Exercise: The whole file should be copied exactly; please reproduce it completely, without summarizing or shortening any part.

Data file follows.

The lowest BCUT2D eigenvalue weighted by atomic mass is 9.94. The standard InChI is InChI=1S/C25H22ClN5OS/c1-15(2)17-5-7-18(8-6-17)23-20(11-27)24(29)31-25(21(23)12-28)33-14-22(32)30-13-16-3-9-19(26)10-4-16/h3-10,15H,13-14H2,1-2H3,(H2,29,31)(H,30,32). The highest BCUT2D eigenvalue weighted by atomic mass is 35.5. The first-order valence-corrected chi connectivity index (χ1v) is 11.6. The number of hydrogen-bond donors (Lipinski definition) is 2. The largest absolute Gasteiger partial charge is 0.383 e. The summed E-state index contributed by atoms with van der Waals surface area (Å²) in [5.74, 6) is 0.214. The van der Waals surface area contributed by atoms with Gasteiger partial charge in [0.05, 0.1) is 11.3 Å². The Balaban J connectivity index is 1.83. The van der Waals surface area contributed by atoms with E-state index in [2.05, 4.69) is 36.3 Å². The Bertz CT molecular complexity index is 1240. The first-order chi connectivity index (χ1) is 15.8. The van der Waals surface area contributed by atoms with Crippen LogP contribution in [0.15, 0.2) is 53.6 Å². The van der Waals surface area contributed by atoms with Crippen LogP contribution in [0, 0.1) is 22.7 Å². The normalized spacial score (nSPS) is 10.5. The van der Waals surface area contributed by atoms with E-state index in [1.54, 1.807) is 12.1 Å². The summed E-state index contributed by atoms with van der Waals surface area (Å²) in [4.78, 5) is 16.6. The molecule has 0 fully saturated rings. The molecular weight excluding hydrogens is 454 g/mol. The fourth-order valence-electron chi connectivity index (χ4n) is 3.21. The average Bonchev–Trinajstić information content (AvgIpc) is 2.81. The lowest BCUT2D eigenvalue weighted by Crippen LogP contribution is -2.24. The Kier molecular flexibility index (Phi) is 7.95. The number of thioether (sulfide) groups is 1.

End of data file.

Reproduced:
The lowest BCUT2D eigenvalue weighted by atomic mass is 9.94. The standard InChI is InChI=1S/C25H22ClN5OS/c1-15(2)17-5-7-18(8-6-17)23-20(11-27)24(29)31-25(21(23)12-28)33-14-22(32)30-13-16-3-9-19(26)10-4-16/h3-10,15H,13-14H2,1-2H3,(H2,29,31)(H,30,32). The highest BCUT2D eigenvalue weighted by atomic mass is 35.5. The first-order valence-corrected chi connectivity index (χ1v) is 11.6. The number of hydrogen-bond donors (Lipinski definition) is 2. The largest absolute Gasteiger partial charge is 0.383 e. The summed E-state index contributed by atoms with van der Waals surface area (Å²) in [5.74, 6) is 0.214. The van der Waals surface area contributed by atoms with Gasteiger partial charge in [0.05, 0.1) is 11.3 Å². The Balaban J connectivity index is 1.83. The van der Waals surface area contributed by atoms with E-state index in [2.05, 4.69) is 36.3 Å². The Bertz CT molecular complexity index is 1240. The first-order chi connectivity index (χ1) is 15.8. The van der Waals surface area contributed by atoms with Crippen LogP contribution in [0.15, 0.2) is 53.6 Å². The van der Waals surface area contributed by atoms with Crippen LogP contribution in [0, 0.1) is 22.7 Å². The normalized spacial score (nSPS) is 10.5. The van der Waals surface area contributed by atoms with E-state index in [1.54, 1.807) is 12.1 Å². The summed E-state index contributed by atoms with van der Waals surface area (Å²) in [4.78, 5) is 16.6. The molecule has 0 fully saturated rings. The molecular weight excluding hydrogens is 454 g/mol. The fourth-order valence-electron chi connectivity index (χ4n) is 3.21. The average Bonchev–Trinajstić information content (AvgIpc) is 2.81. The lowest BCUT2D eigenvalue weighted by Crippen LogP contribution is -2.24. The Kier molecular flexibility index (Phi) is 7.95. The number of thioether (sulfide) groups is 1.